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Great report, asking and answering all the right questions! I note you describe the 118 as “Integrated”. I’d be really glad to see your own view (from your years of practical knowledge and experience) of what really constitutes ‘Integrated’. For me, the basics would be: considerate timings, comfortable and worry free physical transfer, through ticketing, and good, clear signs and publicity. Can the lack of staffing at Okehampton be made up for by a guarantee that the ‘help-point’ will always be answered? – particularly at times when things go wrong? Presumably timetabling a link between the infrequent trains at Okehamption and Bere Alston/Gunnislake would not be an easy task…
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TBH there isn’t really any need for the 118 to connect with the Tamar Valley Line. It runs to Tavistock, which has fast and frequent buses into Plymouth, running every 15 minutes and taking an hour.
Extending the 118 to Gunnislake adds 20 minutes to the bus journey, and the train journey takes 45 minutes, so it is no quicker even if by some miracle the connection times happened to match. It will cost an extra bus and driver on the service, for no meaningful gain compared to passengers transferring to the Tavistock—Plymouth bus.
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Ten minutes saved over a bus service which leaves Okehampton town centre, rather than the distinctly suburban railway station.
An intermediate station closed.
GWR taking credit for a bus service that Devon CC are paying for.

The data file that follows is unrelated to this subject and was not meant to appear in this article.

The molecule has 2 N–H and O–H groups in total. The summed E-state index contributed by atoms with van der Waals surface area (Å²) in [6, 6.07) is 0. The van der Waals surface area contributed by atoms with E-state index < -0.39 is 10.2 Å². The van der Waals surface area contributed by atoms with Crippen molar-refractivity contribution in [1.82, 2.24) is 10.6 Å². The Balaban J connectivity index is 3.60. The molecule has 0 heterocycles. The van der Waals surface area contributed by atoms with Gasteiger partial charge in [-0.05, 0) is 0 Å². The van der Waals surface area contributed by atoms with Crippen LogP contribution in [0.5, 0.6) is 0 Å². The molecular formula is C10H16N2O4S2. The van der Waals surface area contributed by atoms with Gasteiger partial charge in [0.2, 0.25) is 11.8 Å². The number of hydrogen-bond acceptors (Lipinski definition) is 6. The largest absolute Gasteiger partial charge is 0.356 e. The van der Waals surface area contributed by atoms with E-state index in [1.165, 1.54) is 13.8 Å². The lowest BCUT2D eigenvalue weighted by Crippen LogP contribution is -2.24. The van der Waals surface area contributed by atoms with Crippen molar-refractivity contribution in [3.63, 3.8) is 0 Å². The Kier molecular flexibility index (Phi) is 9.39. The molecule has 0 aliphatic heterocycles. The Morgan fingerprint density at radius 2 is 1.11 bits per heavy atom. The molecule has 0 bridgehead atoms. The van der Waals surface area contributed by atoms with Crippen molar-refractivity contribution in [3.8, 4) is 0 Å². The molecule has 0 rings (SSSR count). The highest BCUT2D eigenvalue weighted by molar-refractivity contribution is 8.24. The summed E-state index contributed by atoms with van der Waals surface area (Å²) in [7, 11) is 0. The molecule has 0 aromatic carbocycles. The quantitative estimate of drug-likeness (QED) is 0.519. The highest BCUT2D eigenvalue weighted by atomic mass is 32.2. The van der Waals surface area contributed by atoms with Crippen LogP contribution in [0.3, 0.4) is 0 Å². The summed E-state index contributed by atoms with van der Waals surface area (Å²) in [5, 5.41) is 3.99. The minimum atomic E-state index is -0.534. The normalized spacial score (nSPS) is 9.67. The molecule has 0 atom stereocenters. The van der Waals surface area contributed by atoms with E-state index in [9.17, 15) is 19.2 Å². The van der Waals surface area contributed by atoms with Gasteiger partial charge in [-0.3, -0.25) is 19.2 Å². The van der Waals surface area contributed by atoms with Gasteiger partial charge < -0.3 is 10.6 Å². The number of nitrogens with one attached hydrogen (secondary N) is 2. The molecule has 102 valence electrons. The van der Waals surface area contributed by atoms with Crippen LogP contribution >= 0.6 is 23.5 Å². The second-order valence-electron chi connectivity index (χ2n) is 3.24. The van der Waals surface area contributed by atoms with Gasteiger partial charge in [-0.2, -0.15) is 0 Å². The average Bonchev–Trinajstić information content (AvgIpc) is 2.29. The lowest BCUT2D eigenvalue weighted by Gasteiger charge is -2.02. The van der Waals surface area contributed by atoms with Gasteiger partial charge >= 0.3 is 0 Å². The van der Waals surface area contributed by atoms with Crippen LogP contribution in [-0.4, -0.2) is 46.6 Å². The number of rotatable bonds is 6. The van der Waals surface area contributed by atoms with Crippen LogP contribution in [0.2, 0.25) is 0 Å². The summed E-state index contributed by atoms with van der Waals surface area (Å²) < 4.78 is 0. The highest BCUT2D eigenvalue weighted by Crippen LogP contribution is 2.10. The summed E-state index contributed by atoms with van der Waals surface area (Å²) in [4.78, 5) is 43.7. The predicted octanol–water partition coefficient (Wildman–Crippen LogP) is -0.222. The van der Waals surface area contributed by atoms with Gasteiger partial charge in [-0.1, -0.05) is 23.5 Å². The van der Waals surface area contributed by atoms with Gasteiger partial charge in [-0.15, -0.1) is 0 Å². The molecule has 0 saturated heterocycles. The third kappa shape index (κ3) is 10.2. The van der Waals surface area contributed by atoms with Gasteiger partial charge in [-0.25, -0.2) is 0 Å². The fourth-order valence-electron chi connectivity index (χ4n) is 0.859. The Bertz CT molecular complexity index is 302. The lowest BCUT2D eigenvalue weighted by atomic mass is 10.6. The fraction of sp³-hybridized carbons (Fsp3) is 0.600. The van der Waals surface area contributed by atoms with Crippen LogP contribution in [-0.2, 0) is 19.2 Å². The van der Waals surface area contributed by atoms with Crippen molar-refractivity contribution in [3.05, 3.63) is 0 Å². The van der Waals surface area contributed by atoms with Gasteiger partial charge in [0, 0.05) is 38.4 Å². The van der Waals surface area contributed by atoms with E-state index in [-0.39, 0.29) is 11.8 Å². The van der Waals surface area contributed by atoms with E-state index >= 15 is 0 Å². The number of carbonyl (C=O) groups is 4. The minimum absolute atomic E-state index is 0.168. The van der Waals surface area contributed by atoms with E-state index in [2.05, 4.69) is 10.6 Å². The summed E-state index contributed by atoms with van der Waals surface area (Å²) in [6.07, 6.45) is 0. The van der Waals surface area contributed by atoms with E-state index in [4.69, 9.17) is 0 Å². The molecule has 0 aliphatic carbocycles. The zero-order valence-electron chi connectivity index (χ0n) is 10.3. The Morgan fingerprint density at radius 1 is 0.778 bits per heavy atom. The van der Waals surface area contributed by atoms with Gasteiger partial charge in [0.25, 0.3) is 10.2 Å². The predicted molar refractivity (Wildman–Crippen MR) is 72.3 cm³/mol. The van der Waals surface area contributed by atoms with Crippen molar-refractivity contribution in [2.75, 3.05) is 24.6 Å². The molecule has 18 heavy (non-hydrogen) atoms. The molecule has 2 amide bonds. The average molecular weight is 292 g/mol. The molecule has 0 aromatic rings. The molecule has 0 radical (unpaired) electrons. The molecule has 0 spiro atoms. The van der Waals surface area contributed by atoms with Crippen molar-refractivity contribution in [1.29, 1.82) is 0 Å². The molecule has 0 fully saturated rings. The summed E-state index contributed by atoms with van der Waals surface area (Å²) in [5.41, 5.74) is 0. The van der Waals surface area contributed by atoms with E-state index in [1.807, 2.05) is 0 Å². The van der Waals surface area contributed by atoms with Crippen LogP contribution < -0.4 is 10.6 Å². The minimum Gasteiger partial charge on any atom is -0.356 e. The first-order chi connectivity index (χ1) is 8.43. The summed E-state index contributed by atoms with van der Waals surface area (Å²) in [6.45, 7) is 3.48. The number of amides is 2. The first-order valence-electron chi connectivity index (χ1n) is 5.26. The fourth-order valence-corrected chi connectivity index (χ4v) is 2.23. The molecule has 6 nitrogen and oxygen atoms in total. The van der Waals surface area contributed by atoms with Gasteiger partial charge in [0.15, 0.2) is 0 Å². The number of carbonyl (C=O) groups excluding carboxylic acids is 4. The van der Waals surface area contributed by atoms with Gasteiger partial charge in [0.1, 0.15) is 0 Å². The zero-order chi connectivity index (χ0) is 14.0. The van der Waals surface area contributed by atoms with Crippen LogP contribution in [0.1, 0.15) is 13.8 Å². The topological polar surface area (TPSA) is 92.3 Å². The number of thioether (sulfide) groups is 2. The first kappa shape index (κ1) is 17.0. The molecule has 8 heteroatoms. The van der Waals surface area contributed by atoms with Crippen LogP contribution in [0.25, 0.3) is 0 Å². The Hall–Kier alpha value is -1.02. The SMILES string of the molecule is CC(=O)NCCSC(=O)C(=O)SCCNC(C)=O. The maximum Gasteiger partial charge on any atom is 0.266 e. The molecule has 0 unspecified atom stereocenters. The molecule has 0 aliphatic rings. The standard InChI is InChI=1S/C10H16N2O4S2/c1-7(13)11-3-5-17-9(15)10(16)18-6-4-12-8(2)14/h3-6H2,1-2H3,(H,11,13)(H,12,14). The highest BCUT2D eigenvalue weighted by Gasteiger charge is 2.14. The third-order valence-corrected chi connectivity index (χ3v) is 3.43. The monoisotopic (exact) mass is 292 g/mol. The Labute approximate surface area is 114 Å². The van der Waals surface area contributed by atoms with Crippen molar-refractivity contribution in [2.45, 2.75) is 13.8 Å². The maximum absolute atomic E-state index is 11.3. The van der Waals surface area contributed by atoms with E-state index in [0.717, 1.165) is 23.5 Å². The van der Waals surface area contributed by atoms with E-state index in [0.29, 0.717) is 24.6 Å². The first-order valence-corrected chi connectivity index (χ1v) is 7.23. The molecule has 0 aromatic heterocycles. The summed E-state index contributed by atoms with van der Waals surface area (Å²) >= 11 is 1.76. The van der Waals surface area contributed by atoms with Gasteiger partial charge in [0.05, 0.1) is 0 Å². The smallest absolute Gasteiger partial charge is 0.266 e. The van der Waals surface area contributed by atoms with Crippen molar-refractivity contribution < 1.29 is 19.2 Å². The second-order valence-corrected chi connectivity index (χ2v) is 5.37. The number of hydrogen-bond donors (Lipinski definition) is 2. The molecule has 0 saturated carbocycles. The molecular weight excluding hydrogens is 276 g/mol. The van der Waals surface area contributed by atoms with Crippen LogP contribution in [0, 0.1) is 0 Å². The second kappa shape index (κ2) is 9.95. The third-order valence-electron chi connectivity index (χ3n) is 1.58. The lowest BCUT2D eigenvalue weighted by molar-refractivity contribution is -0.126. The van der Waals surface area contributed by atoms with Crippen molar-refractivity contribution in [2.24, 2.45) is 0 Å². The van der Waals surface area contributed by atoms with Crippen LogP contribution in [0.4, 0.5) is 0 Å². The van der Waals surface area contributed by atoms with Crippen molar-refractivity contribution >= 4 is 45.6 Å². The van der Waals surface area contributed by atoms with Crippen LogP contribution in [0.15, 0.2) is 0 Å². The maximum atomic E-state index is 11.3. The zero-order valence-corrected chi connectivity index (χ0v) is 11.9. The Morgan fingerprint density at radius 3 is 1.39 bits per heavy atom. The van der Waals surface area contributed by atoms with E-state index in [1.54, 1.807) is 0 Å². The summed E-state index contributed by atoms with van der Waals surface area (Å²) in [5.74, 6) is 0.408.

“Just don’t let the Treasury see the finances” rather underlines the situation regarding re-opening of rail lines. £40 million is a fantastic amount of money to parallel what is a reasonable inter-urban bus service which at least serves the town. Just think what that sum could do if spent on the bus network! But, and there is always a but, the gamble here is how many people will leaving their precious cars in Okehampton station car park and risk soiling their clothes by travelling on (whisper) “public transport”. The national mindset now appears to accept that in exceptional circumstances, and providing the neighbours don’t see, it may be ok to catch the train for commuting, but NEVER the bus. So it may take a few cars off an already congested road down to Exeter, but nothing that will make much difference. All great stuff for rail enthusiasts of course, but will it be money well spent?
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Just a note to say well done you for mentioning previous financial support from Devon CC. Very much (& conveniently) overlooked in my opinion,
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So environmentalism has finally entered the hallowed portals of the DTp. Instead of rural by-passes, we get reopened railway lines. Lower £pm than urban improvements (where the congestion is) to keep the Treasury accountants off their back.
North Norfolk (which has a few volunteer lines of its own waiting for connection) must be shaking with expectation (or fury), but lacks the political necessity.
The twentieth century may have been the century of nationalisation, but it didn’t build a nation. We have always needed to bribe to placate the local tribes to keep them quiet. Whether they’ll accept the extra local housing in return, gratefully, remains to be seen. They’d better.
You mentioned in passing ‘runs approximately hourly and with little, if any, public funding, and certainly not £40 million of track investment.’
That is one of the problems of railways. Someone has to pay for the infrastructure, and that infrastructure has to be at a standard way above road use.